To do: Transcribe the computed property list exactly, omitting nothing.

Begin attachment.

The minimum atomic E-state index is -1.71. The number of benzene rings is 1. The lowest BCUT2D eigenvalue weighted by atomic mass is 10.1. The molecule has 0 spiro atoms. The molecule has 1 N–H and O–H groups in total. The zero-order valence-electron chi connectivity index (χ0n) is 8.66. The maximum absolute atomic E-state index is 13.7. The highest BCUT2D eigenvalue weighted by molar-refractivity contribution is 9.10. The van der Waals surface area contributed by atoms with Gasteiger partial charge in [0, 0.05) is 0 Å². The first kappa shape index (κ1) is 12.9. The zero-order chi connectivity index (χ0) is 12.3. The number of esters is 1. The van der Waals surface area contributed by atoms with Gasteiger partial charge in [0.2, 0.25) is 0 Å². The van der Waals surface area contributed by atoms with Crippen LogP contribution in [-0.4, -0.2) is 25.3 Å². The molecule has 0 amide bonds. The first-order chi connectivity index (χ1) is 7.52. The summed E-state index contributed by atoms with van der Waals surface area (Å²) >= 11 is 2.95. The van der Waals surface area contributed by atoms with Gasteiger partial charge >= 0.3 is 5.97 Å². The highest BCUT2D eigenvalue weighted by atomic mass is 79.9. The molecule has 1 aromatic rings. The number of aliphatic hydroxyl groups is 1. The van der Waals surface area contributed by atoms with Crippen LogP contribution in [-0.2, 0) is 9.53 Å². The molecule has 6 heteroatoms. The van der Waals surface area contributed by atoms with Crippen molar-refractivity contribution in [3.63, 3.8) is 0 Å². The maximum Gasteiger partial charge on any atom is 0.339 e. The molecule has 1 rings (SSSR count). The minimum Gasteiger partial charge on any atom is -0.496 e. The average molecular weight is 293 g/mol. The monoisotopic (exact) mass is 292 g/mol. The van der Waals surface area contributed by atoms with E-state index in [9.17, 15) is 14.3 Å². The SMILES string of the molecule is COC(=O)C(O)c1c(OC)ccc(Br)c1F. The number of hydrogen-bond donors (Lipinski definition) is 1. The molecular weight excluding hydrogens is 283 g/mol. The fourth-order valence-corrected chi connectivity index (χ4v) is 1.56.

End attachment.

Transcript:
The minimum atomic E-state index is -1.71. The number of benzene rings is 1. The lowest BCUT2D eigenvalue weighted by atomic mass is 10.1. The molecule has 0 spiro atoms. The molecule has 1 N–H and O–H groups in total. The zero-order valence-electron chi connectivity index (χ0n) is 8.66. The maximum absolute atomic E-state index is 13.7. The highest BCUT2D eigenvalue weighted by molar-refractivity contribution is 9.10. The van der Waals surface area contributed by atoms with Gasteiger partial charge in [0, 0.05) is 0 Å². The first kappa shape index (κ1) is 12.9. The zero-order chi connectivity index (χ0) is 12.3. The number of esters is 1. The van der Waals surface area contributed by atoms with Gasteiger partial charge in [0.2, 0.25) is 0 Å². The van der Waals surface area contributed by atoms with Crippen LogP contribution in [-0.4, -0.2) is 25.3 Å². The molecule has 0 amide bonds. The first-order chi connectivity index (χ1) is 7.52. The summed E-state index contributed by atoms with van der Waals surface area (Å²) >= 11 is 2.95. The van der Waals surface area contributed by atoms with Gasteiger partial charge >= 0.3 is 5.97 Å². The highest BCUT2D eigenvalue weighted by atomic mass is 79.9. The molecule has 1 aromatic rings. The number of aliphatic hydroxyl groups is 1. The van der Waals surface area contributed by atoms with Crippen LogP contribution in [-0.2, 0) is 9.53 Å². The molecule has 6 heteroatoms. The van der Waals surface area contributed by atoms with Crippen molar-refractivity contribution in [3.63, 3.8) is 0 Å². The maximum Gasteiger partial charge on any atom is 0.339 e. The molecule has 1 rings (SSSR count). The minimum Gasteiger partial charge on any atom is -0.496 e. The average molecular weight is 293 g/mol. The monoisotopic (exact) mass is 292 g/mol. The van der Waals surface area contributed by atoms with E-state index in [9.17, 15) is 14.3 Å². The SMILES string of the molecule is COC(=O)C(O)c1c(OC)ccc(Br)c1F. The number of hydrogen-bond donors (Lipinski definition) is 1. The molecular weight excluding hydrogens is 283 g/mol. The fourth-order valence-corrected chi connectivity index (χ4v) is 1.56.